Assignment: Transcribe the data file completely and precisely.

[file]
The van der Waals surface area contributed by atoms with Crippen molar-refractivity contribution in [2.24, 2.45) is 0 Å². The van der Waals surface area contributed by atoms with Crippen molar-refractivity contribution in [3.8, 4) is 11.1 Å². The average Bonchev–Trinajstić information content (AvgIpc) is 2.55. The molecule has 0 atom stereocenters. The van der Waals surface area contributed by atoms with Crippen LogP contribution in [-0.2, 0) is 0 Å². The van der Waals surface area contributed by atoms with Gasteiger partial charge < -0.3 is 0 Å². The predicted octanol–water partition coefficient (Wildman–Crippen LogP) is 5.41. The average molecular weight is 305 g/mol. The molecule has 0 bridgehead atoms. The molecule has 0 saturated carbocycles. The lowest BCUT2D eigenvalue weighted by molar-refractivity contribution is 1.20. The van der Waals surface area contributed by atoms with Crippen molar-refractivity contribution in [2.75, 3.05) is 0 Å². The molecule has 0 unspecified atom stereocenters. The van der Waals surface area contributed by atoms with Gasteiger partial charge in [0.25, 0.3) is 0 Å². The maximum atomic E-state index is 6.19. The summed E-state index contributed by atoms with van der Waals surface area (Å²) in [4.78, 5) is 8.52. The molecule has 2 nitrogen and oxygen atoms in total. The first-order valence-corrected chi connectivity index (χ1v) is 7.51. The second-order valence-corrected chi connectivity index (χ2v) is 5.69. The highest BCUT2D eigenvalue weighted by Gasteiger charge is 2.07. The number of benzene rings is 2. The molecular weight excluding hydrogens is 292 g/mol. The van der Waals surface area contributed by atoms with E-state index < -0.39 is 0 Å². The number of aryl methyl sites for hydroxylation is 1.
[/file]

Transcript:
The van der Waals surface area contributed by atoms with Crippen molar-refractivity contribution in [2.24, 2.45) is 0 Å². The van der Waals surface area contributed by atoms with Crippen molar-refractivity contribution in [3.8, 4) is 11.1 Å². The average Bonchev–Trinajstić information content (AvgIpc) is 2.55. The molecule has 0 atom stereocenters. The van der Waals surface area contributed by atoms with Crippen LogP contribution in [-0.2, 0) is 0 Å². The van der Waals surface area contributed by atoms with Gasteiger partial charge < -0.3 is 0 Å². The predicted octanol–water partition coefficient (Wildman–Crippen LogP) is 5.41. The average molecular weight is 305 g/mol. The molecule has 0 bridgehead atoms. The molecule has 0 saturated carbocycles. The lowest BCUT2D eigenvalue weighted by molar-refractivity contribution is 1.20. The van der Waals surface area contributed by atoms with Crippen molar-refractivity contribution in [2.75, 3.05) is 0 Å². The molecule has 0 unspecified atom stereocenters. The van der Waals surface area contributed by atoms with Gasteiger partial charge in [0.25, 0.3) is 0 Å². The maximum atomic E-state index is 6.19. The summed E-state index contributed by atoms with van der Waals surface area (Å²) in [4.78, 5) is 8.52. The molecule has 2 nitrogen and oxygen atoms in total. The first-order valence-corrected chi connectivity index (χ1v) is 7.51. The second-order valence-corrected chi connectivity index (χ2v) is 5.69. The highest BCUT2D eigenvalue weighted by Gasteiger charge is 2.07. The number of benzene rings is 2. The molecular weight excluding hydrogens is 292 g/mol. The van der Waals surface area contributed by atoms with E-state index < -0.39 is 0 Å². The number of aryl methyl sites for hydroxylation is 1.